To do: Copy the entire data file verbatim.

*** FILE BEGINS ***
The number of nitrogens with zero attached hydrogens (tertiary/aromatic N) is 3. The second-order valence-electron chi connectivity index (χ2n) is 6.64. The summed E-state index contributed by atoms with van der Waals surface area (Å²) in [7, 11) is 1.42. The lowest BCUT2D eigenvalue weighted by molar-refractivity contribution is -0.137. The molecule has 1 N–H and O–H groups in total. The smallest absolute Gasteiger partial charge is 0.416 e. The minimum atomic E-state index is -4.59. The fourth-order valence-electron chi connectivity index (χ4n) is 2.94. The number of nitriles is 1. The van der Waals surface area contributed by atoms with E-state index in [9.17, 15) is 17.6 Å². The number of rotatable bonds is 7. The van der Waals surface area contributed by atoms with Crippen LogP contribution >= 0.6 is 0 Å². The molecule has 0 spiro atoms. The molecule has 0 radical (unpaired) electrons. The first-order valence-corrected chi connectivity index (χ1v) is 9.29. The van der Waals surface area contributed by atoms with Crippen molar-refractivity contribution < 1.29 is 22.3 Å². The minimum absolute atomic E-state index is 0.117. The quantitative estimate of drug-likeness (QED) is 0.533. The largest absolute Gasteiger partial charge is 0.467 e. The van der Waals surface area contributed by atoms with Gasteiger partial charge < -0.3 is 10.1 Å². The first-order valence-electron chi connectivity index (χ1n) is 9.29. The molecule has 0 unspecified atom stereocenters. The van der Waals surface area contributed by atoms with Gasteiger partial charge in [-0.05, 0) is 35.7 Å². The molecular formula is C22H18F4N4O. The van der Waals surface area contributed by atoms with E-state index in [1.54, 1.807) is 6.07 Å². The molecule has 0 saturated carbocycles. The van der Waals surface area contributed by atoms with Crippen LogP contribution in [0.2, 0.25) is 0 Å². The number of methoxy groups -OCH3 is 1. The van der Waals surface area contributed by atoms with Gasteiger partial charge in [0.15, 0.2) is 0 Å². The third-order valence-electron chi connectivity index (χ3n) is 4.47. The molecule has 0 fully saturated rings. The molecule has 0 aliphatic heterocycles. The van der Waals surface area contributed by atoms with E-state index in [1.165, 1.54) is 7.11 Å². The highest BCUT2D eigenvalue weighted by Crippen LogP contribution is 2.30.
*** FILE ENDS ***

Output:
The number of nitrogens with zero attached hydrogens (tertiary/aromatic N) is 3. The second-order valence-electron chi connectivity index (χ2n) is 6.64. The summed E-state index contributed by atoms with van der Waals surface area (Å²) in [7, 11) is 1.42. The lowest BCUT2D eigenvalue weighted by molar-refractivity contribution is -0.137. The molecule has 1 N–H and O–H groups in total. The smallest absolute Gasteiger partial charge is 0.416 e. The minimum atomic E-state index is -4.59. The fourth-order valence-electron chi connectivity index (χ4n) is 2.94. The number of nitriles is 1. The van der Waals surface area contributed by atoms with E-state index in [9.17, 15) is 17.6 Å². The number of rotatable bonds is 7. The van der Waals surface area contributed by atoms with Crippen LogP contribution >= 0.6 is 0 Å². The molecule has 0 spiro atoms. The molecule has 0 radical (unpaired) electrons. The first-order valence-corrected chi connectivity index (χ1v) is 9.29. The van der Waals surface area contributed by atoms with Crippen molar-refractivity contribution < 1.29 is 22.3 Å². The minimum absolute atomic E-state index is 0.117. The quantitative estimate of drug-likeness (QED) is 0.533. The largest absolute Gasteiger partial charge is 0.467 e. The van der Waals surface area contributed by atoms with Gasteiger partial charge < -0.3 is 10.1 Å². The first-order valence-electron chi connectivity index (χ1n) is 9.29. The molecule has 0 unspecified atom stereocenters. The van der Waals surface area contributed by atoms with Gasteiger partial charge in [-0.05, 0) is 35.7 Å². The molecular formula is C22H18F4N4O. The van der Waals surface area contributed by atoms with E-state index in [1.54, 1.807) is 6.07 Å². The molecule has 0 saturated carbocycles. The van der Waals surface area contributed by atoms with Crippen LogP contribution in [0.2, 0.25) is 0 Å². The number of methoxy groups -OCH3 is 1. The van der Waals surface area contributed by atoms with Gasteiger partial charge in [0.15, 0.2) is 0 Å². The third-order valence-electron chi connectivity index (χ3n) is 4.47. The molecule has 0 fully saturated rings. The molecule has 0 aliphatic heterocycles. The van der Waals surface area contributed by atoms with E-state index in [1.165, 1.54) is 7.11 Å². The highest BCUT2D eigenvalue weighted by Crippen LogP contribution is 2.30.